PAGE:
Q&A: NetApp CFO On Improved Financials, Handling Layoffs And Fighting The Startups

Financials, The Competition And The Channel

NetApp on Wednesday reported surprisingly strong first quarter fiscal 2016 earnings, despite a dip in revenue, with robust growth in sales of its higher-end storage solution -- including an improved move to transition customers to its Clustered Data OnTap solution after a couple of quarters in which that transition stalled -- that helped overcome slower sales of its older technology.

NetApp CFO Nick Noviello, in a conversation with CRN after the release of the quarterly financial report, said that NetApp did what it said it would do.

"This quarter was the first half of a rebuilding phase," Noviello said. "The quarter was good. We were inside the range of revenue guidance, and did better than our guidance on [earnings per share]."

Noviello also talked to CRN about the impact on NetApp's business from storage startups and from last quarter's layoffs, and explained why NetApp and close partner Cisco did not release their quarterly financial reports on the same day.

Turn the page and join the conversation.

Why should partners not be concerned about NetApp's recent financials?

Last quarter, we talked about the challenge related to the transition [to Clustered Data OnTap]. We expected partners will have concerns. ... Will we turn everybody overnight? No. Our channel partners need to understand the power of the transition, and the importance. So the first half is a rebuilding time for us.

This is a reasonable concern. But with what we've done with our Data OnTap and Clustered Data OnTap transition, we'll see the benefit of the channel working together with us.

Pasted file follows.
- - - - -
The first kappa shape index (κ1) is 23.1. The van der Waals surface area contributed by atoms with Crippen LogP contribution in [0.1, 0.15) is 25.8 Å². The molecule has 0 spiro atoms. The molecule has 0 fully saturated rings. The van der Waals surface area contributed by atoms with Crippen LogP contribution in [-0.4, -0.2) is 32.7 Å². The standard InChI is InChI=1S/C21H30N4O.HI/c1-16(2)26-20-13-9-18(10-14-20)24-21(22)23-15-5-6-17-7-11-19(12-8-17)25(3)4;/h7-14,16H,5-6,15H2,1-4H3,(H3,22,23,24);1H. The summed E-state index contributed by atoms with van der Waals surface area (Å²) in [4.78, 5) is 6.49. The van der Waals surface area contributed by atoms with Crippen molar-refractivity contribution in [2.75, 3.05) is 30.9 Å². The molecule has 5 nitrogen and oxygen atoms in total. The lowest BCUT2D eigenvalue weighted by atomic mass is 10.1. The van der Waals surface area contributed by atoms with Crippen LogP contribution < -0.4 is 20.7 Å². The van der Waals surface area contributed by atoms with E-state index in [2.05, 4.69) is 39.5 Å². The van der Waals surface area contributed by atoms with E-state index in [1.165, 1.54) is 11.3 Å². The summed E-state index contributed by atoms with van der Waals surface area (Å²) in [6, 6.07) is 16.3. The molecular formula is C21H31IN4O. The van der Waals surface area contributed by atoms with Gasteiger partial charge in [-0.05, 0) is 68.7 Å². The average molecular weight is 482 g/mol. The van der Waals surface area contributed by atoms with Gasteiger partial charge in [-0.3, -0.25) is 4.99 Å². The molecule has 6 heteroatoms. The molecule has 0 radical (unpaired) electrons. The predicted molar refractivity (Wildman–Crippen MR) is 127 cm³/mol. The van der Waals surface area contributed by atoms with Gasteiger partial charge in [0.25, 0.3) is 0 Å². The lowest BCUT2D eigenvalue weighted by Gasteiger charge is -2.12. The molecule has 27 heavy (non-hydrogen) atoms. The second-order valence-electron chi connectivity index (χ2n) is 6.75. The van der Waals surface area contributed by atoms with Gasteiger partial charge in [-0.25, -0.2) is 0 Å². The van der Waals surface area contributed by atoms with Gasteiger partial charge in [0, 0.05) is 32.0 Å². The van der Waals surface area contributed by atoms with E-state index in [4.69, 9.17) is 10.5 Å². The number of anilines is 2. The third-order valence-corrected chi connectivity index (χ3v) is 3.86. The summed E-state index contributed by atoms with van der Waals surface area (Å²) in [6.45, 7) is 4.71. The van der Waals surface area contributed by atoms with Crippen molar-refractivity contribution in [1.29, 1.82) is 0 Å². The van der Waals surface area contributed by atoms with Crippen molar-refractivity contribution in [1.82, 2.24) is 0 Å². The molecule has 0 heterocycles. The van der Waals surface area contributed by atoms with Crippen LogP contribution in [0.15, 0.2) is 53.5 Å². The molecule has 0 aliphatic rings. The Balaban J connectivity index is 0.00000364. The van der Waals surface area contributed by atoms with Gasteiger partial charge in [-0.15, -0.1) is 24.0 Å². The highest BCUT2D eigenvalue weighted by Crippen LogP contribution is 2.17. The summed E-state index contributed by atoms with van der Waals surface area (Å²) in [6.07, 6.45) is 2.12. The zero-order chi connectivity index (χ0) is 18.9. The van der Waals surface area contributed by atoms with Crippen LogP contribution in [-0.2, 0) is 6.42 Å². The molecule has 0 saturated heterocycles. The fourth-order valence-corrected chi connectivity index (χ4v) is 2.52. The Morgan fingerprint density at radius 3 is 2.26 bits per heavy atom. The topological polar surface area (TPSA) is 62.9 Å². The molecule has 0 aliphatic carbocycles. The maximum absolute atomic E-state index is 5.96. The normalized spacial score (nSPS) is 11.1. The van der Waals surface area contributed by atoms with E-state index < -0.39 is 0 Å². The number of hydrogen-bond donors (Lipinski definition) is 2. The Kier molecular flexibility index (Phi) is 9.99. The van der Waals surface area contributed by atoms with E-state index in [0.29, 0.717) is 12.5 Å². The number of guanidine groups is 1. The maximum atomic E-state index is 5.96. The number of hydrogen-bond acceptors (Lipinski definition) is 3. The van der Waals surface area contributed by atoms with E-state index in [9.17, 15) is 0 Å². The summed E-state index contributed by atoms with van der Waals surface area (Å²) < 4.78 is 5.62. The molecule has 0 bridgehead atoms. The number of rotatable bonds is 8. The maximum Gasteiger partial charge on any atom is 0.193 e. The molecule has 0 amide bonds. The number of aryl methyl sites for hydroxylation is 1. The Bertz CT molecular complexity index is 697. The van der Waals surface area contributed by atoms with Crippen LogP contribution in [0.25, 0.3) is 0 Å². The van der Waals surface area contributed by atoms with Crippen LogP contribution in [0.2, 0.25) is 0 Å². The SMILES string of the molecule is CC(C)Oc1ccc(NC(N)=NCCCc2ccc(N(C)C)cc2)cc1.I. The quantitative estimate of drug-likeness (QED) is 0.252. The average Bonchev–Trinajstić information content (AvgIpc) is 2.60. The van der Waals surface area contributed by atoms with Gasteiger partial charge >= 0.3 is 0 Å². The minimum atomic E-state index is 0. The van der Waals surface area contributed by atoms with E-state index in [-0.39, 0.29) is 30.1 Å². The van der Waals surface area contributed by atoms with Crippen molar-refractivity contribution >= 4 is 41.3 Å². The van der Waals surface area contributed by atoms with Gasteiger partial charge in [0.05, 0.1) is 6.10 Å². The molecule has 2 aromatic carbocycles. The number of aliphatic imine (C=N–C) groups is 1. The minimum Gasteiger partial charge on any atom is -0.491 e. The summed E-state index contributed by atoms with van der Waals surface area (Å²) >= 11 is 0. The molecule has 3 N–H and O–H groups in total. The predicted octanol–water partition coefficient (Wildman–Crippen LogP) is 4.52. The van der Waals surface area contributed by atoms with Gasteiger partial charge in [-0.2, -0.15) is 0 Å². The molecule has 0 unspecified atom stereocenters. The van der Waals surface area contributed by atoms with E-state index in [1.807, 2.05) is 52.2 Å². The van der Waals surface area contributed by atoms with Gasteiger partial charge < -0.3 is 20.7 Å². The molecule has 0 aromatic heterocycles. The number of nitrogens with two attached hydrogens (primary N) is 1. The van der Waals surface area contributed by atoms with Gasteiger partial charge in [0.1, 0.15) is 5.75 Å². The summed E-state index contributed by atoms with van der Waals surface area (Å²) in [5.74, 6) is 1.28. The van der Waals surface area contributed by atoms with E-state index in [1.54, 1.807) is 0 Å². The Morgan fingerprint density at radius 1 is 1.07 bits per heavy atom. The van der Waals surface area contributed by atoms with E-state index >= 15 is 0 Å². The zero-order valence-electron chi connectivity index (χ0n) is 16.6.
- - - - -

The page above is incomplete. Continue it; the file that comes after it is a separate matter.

NetApp last quarter said it would lay off about 500 employees. How does that impact the channel?

We announced a restructure in Q1, and estimated layoffs in the 500 range. It actually came in less, because we had the opportunity to redeploy some people. This is positioning us for the highest returns. If everyone was fungible, we wouldn't need to restructure. But if you pivot to new growth areas, some changes will happen. And we made it clear to employees.

We had changes in leadership in the last quarter or more, all the way to the CEO. Some fresh perspective is fine. ... Change is healthy. We're positioning ourselves for the highest growth.

What kind of impact is NetApp feeling from startups, particularly companies like (Mountain View, Calif.-based) Pure Storage?

First, the startup environment is hotter than ever. It's one that is rich in the media and a lot of things. But it's not necessarily rich in terms of business models, or in resiliency for customers. When I talk resilience with customers, they say we are helping them build for the long-term. They appreciate that.

Look at our technology. The number of customers who are new to NetApp who adopted our Clustered Data OnTap technology [in the first fiscal quarter] rose 225 percent over last year. Our existing customer base who moved to Clustered Data OnTap rose 130 percent over last year. These are the things that speak to NetApp being a long-term partner to customers. Customers are looking for efficiency and the ability to control their environments.

You have to have the right business model. There are things to worry about. This is a highly competitive environment. But we have a vision.

What is the state of NetApp's relationship with Cisco?

FlexPod has remained a really strong solution for both of us. We have been clear over time how we both benefit, and we're looking at where we can next.

And this is a meet-in-the-channel relationship for us.

For the first time in many years, Cisco and NetApp did not release their quarterly earnings report on the same day. What happened?

Every six years, because of the alignments of our fiscal calendar, we have to add a 14th week to the first quarter. And this is the first time this has happened in six years. Our quarter end was July 31. So our earnings release was [Wednesday]. There's no specific intent.

Certainly when our calls fall on the same day, we coordinate so we're not speaking at the same time.